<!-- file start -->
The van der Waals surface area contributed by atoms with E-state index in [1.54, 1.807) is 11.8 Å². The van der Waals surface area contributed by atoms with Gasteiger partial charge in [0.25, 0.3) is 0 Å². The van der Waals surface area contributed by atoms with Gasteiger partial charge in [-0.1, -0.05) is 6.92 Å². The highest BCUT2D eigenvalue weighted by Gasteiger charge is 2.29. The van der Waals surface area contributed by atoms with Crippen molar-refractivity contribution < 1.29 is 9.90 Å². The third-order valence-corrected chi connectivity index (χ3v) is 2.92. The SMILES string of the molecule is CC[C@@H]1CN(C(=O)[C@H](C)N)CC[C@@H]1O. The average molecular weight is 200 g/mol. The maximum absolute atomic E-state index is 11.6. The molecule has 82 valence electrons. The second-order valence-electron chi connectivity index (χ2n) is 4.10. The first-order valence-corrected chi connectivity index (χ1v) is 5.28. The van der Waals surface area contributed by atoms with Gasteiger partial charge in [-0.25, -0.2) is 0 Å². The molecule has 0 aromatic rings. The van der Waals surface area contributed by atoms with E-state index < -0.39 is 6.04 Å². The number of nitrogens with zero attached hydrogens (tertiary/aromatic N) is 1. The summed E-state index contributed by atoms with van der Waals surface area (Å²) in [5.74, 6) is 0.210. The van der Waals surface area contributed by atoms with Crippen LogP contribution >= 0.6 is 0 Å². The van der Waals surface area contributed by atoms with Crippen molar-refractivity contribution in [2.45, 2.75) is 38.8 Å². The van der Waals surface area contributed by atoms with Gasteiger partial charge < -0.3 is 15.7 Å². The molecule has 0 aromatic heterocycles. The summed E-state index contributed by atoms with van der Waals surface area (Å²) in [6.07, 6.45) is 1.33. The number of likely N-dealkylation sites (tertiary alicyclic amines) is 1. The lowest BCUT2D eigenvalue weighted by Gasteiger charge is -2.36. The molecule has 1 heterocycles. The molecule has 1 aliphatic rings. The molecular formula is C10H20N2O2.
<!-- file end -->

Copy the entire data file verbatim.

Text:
The van der Waals surface area contributed by atoms with E-state index in [1.54, 1.807) is 11.8 Å². The van der Waals surface area contributed by atoms with Gasteiger partial charge in [0.25, 0.3) is 0 Å². The van der Waals surface area contributed by atoms with Gasteiger partial charge in [-0.1, -0.05) is 6.92 Å². The highest BCUT2D eigenvalue weighted by Gasteiger charge is 2.29. The van der Waals surface area contributed by atoms with Crippen molar-refractivity contribution < 1.29 is 9.90 Å². The third-order valence-corrected chi connectivity index (χ3v) is 2.92. The SMILES string of the molecule is CC[C@@H]1CN(C(=O)[C@H](C)N)CC[C@@H]1O. The average molecular weight is 200 g/mol. The maximum absolute atomic E-state index is 11.6. The molecule has 82 valence electrons. The second-order valence-electron chi connectivity index (χ2n) is 4.10. The first-order valence-corrected chi connectivity index (χ1v) is 5.28. The van der Waals surface area contributed by atoms with Gasteiger partial charge in [-0.25, -0.2) is 0 Å². The molecule has 0 aromatic rings. The van der Waals surface area contributed by atoms with E-state index < -0.39 is 6.04 Å². The number of nitrogens with zero attached hydrogens (tertiary/aromatic N) is 1. The summed E-state index contributed by atoms with van der Waals surface area (Å²) in [5.74, 6) is 0.210. The van der Waals surface area contributed by atoms with Crippen LogP contribution >= 0.6 is 0 Å². The van der Waals surface area contributed by atoms with Crippen molar-refractivity contribution in [2.45, 2.75) is 38.8 Å². The van der Waals surface area contributed by atoms with Gasteiger partial charge < -0.3 is 15.7 Å². The molecule has 0 aromatic heterocycles. The summed E-state index contributed by atoms with van der Waals surface area (Å²) in [6.07, 6.45) is 1.33. The number of likely N-dealkylation sites (tertiary alicyclic amines) is 1. The lowest BCUT2D eigenvalue weighted by Gasteiger charge is -2.36. The molecule has 1 heterocycles. The molecule has 1 aliphatic rings. The molecular formula is C10H20N2O2.